The DB50XG is basically a Yamaha MU10 external synth module on a daughterboard. It also supports TG300, QS300, XG, and Roland GS modes.

Works well with Sound Blaster cards that have a Wave Blaster header, as long as you don't use it together with digital sound effects.

As mentioned, about the best-quality daughterboard you can find.

 

Yamaha DB51XG

Introduced: 2000
Uses the Yamaha XU947Co chip.

The XG is for "eXtended General MIDI", similar in purpose to Roland's GS standard. These cards have a 4MB ROM chip for sample storage, and offer 32-voice polyphony. Fully GM, GS and XG compliant.

The DB51XG differs from the DB50XG in that it does not include the QS300 mode sound samples. The DB51XG was the daughterboard that came inside the Korg NX5R external MIDI synth module.

Serdashop Dreamblaster S1

A modern-day (2019) wavetable synthesizer module for use with any Wave Blaster-compatible sound card, e.g. SoundBlaster 16, Audician 32, ESS AudioDrive, Aureal Vortex 2 and many others. Based on the SAM2195 chip.

If you don't have a wavetable connector on your sound card, you can still use the S1 with the addition of the CHiLL and Phil Adapter which allows you to connect the S1 to your sound card's MPU401-compatible Game/MIDI port.

Succeeded by the Dreamblaster S2.

  • 64-voice polyphony (without effects)
  • 38-voice polyphony + effects
  • High quality, compact size
  • CleanWave soundset
  • General MIDI compatible effects
  • 4-band stereo equalizer
  • Low power consumption, only 5V supply required (no +/- 12V)
  • Low noise audio output
  • Can be used on Waveblaster Compatible soundcards
  • Can be used for electronics projects, such as arduino, raspberry pi, midibox,...
  • Small size, ideal for building into projects : 36mm x 35mm

 

Serdashop Dreamblaster S2

A modern-day Waveblaster-compatible synth module based on the SAM2695 chip (datasheet here). Available to buy new in 2019!
Excellent for gaming, music production, sound experiments,..
Combines wavetable and FM synth sound for a high end retro sound.

If you don't have a wavetable connector on your sound card, you can still use the S2 with the addition of the CHiLL and Phil Adapter which allows you to connect the S2 to your sound card's MPU401-compatible Game/MIDI port.

  • 64-voice polyphony (without effects)
  • 38-voice polyphony + effects
  • High quality, compact size
  • CleanWave soundset
  • General MIDI compatible effects
  • 4-band stereo equalizer
  • Low power consumption, only 5V supply required (no +/- 12V)
  • Low noise audio output
  • Can be used on Waveblaster compatible soundcards
  • Can be used for electronics projects, such as arduino, raspberry pi, midibox,...
  • Very small size, ideal for building into projects : 24mm x 34mm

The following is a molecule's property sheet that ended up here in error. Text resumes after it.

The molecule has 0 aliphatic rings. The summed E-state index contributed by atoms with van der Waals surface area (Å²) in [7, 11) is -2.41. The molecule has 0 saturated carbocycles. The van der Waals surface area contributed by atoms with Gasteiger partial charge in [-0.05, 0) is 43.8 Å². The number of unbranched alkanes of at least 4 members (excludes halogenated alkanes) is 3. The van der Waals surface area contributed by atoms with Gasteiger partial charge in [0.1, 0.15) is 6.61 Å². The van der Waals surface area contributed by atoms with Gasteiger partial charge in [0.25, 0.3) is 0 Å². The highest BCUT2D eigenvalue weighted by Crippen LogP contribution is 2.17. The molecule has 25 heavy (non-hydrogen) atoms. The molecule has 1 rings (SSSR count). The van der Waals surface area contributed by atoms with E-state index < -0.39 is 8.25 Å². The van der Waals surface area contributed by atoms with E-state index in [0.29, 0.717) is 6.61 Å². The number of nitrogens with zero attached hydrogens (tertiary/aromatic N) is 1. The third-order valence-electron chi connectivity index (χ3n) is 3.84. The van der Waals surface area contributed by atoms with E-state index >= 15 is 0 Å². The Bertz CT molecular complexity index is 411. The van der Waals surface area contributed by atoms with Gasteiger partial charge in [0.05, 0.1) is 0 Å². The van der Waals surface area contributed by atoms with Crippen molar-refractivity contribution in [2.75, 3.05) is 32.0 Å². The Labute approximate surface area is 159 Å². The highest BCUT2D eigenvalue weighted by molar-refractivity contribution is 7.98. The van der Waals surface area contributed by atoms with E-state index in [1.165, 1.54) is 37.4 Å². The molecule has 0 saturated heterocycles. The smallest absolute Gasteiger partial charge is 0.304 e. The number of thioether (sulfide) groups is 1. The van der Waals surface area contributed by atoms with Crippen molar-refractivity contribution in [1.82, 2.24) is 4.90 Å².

As per Serge's website:

This board is intended for testing, education, development, and usage in custom projects and prototypes.
Cheap but brilliant replacement for the more and more becoming less available GM-daughterboards like famous Roland SCB-7 or Yamaha DB50XG.

Compatible with any soundcard that has a Waveblaster connector : SoundBlaster 16, Audician 32, ESS AudioDrive, Aureal Vortex 2 and many others.
Please note: There are some older soundcards with a Waveblaster compatible header but don‘t have an MPU401 interface. Instead there is only the SoundBlaster MIDI standard supported so the games that run with the S2 module are limited. You can use SoftMPU to emulate the MPU401 interface in this case. Visit http://bjt42.github.io/softmpu/ for further information and a list of compatible games.

 

Serdashop Dreamblaster X2

The X2 takes the modern-day Dreamblaster S2 to another level. Available to buy new in 2019!

Small form factor midi PCB : 65mm x 38mm size
- Black color PCB
- Dream 5000 series synth chip with 81 voices polyphony, high quality effects engine
- Waveblaster-compatible connector for use on soundcards (such as Soundblaster 16, Audician 32, ESS AudioDrive, Aureal Vortex 2 and many others...) and DIY projects.
- It will also work on instruments that accept waveblaster cards, such as Oberheim MC2000, Korg NS5R and Terratex Axon AX 100
- Super low latency <1ms
- 64mbyte flash for soundbank data
- USB MIDI in (Class compliant midi device, works on windows XP and higher, without drivers)
- stereo line out using a high quality 24 bit DAC    
- Preloaded with a high quality 16 megabyte Dream General MIDI soundbank 
- Advanced MIDI commands spec available.
- DreamBlaster preset editor / USB uploader tool for advanced customization/tweaking.

If you don't have a wavetable connector on your sound card, you can still use the X2 with the addition of the CHiLL and Phil Adapter which allows you to connect the X2 to your sound card's MPU-401-compatible Game/MIDI port.